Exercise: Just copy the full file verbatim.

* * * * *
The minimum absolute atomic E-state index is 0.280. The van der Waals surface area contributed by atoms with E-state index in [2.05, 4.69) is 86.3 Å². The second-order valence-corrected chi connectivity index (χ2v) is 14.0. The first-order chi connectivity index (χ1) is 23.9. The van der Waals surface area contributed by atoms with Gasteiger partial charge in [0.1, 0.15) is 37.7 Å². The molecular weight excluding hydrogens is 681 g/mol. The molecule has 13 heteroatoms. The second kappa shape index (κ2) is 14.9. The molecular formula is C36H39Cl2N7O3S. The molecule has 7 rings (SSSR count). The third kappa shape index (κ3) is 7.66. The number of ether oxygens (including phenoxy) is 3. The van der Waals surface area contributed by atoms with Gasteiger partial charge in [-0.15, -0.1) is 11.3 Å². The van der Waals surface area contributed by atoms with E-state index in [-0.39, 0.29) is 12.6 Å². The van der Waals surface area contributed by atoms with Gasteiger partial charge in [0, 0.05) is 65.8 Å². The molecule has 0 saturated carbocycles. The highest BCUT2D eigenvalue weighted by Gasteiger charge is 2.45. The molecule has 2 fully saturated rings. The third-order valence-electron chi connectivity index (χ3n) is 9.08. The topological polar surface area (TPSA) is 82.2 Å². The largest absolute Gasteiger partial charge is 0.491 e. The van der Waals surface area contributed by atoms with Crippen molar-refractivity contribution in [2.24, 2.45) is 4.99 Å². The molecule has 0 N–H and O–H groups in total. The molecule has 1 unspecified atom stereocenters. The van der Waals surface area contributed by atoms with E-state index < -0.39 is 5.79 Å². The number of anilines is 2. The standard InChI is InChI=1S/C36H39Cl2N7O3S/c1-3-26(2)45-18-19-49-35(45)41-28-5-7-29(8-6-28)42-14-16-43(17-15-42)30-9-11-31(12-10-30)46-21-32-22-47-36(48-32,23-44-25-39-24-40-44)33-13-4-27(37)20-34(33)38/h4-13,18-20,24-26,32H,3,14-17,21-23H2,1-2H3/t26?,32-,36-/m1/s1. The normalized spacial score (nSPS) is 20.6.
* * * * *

The minimum absolute atomic E-state index is 0.280. The van der Waals surface area contributed by atoms with E-state index in [2.05, 4.69) is 86.3 Å². The second-order valence-corrected chi connectivity index (χ2v) is 14.0. The first-order chi connectivity index (χ1) is 23.9. The van der Waals surface area contributed by atoms with Gasteiger partial charge in [0.1, 0.15) is 37.7 Å². The molecular weight excluding hydrogens is 681 g/mol. The molecule has 13 heteroatoms. The second kappa shape index (κ2) is 14.9. The molecular formula is C36H39Cl2N7O3S. The molecule has 7 rings (SSSR count). The third kappa shape index (κ3) is 7.66. The number of ether oxygens (including phenoxy) is 3. The van der Waals surface area contributed by atoms with Gasteiger partial charge in [-0.15, -0.1) is 11.3 Å². The van der Waals surface area contributed by atoms with E-state index in [-0.39, 0.29) is 12.6 Å². The van der Waals surface area contributed by atoms with Gasteiger partial charge in [0, 0.05) is 65.8 Å². The molecule has 0 saturated carbocycles. The highest BCUT2D eigenvalue weighted by Gasteiger charge is 2.45. The molecule has 2 fully saturated rings. The third-order valence-electron chi connectivity index (χ3n) is 9.08. The topological polar surface area (TPSA) is 82.2 Å². The largest absolute Gasteiger partial charge is 0.491 e. The van der Waals surface area contributed by atoms with Crippen molar-refractivity contribution in [2.24, 2.45) is 4.99 Å². The molecule has 0 N–H and O–H groups in total. The molecule has 1 unspecified atom stereocenters. The van der Waals surface area contributed by atoms with E-state index < -0.39 is 5.79 Å². The number of anilines is 2. The standard InChI is InChI=1S/C36H39Cl2N7O3S/c1-3-26(2)45-18-19-49-35(45)41-28-5-7-29(8-6-28)42-14-16-43(17-15-42)30-9-11-31(12-10-30)46-21-32-22-47-36(48-32,23-44-25-39-24-40-44)33-13-4-27(37)20-34(33)38/h4-13,18-20,24-26,32H,3,14-17,21-23H2,1-2H3/t26?,32-,36-/m1/s1. The normalized spacial score (nSPS) is 20.6.